Newsom has enjoyed broad support among Black voters and, given the overall opposition to cash reparations by most Californians, any action the governor takes on the issue could carry substantial political risk.
In the Berkeley poll, when voters who oppose reparations were asked why, the two main reasons cited most often were that “it’s unfair to ask today’s taxpayers to pay for wrongs committed in the past,” picked by 60% of voters, and “it’s not fair to single out one group for reparations when other racial and religious groups have been wronged in the past,” chosen by 53%.
Only 19% said their reason was that the proposal would cost the state too much, suggesting that money alone is not the main objection.
Among Democrats, 43% favored and 41% opposed cash reparations. Republicans were strongly against the proposal at 90% with only 5% in favor. Independents were 65% opposed and 22% in favor.
Black California voters were more likely to support cash payments than any other demographic, with 76% in favor and 16% opposed, the survey found. Almost two-thirds of white voters were opposed as were 6 in 10 Latino and Asian voters.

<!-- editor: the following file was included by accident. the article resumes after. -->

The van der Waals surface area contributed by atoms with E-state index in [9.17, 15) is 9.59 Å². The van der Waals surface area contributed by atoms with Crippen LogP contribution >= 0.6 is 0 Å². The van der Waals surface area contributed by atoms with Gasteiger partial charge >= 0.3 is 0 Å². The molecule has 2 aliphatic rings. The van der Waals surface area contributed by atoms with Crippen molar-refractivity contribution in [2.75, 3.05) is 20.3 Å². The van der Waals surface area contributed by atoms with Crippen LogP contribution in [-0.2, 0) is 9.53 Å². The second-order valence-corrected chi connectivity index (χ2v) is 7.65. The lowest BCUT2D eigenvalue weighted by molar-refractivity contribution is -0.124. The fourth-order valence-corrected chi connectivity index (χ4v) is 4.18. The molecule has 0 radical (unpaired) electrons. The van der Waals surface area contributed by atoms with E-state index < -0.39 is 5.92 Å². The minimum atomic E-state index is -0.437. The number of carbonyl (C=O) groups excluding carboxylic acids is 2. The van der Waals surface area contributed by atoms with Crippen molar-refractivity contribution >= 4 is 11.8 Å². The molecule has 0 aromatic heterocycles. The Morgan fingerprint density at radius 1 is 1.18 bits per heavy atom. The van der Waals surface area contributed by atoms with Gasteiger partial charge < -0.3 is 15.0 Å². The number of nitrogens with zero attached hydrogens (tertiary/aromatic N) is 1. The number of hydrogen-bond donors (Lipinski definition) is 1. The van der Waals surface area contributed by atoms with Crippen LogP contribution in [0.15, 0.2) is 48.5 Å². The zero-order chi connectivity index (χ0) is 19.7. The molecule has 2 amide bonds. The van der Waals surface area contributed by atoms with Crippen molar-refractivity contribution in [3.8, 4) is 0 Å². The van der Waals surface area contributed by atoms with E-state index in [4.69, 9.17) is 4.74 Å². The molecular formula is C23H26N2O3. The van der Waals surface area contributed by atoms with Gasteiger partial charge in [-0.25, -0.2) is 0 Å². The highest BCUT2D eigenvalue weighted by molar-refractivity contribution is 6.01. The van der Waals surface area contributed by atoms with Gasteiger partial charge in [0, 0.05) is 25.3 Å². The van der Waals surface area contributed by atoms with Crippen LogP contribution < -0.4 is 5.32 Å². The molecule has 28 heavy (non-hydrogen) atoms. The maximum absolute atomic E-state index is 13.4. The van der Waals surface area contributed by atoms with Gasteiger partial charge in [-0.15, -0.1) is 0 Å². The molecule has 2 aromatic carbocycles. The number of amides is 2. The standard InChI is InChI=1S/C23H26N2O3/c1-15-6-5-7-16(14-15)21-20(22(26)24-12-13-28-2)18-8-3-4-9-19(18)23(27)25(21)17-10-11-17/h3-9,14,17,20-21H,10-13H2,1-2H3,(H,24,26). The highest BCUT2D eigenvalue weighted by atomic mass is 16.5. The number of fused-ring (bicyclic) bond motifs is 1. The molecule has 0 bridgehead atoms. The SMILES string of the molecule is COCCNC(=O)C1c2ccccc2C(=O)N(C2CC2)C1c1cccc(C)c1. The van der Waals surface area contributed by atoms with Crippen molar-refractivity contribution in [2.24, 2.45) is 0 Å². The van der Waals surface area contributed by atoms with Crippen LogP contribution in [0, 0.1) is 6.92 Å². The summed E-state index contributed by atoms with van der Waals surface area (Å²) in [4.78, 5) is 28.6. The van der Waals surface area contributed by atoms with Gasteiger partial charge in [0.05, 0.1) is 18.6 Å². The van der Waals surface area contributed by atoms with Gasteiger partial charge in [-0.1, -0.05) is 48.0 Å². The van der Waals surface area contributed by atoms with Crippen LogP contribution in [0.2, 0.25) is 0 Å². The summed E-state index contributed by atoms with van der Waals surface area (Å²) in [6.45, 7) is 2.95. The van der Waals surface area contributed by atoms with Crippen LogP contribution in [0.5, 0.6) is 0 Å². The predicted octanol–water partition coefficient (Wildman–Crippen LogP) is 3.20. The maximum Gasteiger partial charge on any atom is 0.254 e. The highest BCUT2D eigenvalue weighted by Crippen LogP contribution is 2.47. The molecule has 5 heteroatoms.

The success or failure of the reparations in California, where state government is controlled by Democrats and voters are relatively liberal compared with other states, is being watched as a potential bellwether for the movement across the country.
Read more: California’s slavery reparations plan: Eligibility, payments and other details
DiCamillo said the poll results showed a dichotomy that could suggest Californians may be open to reparations in different forms.
Despite widespread opposition to cash payments, 60% of the overall respondents said they thought that the legacy of slavery is affecting the position of the state’s Black residents today. Another 31% said there’s no impact at all.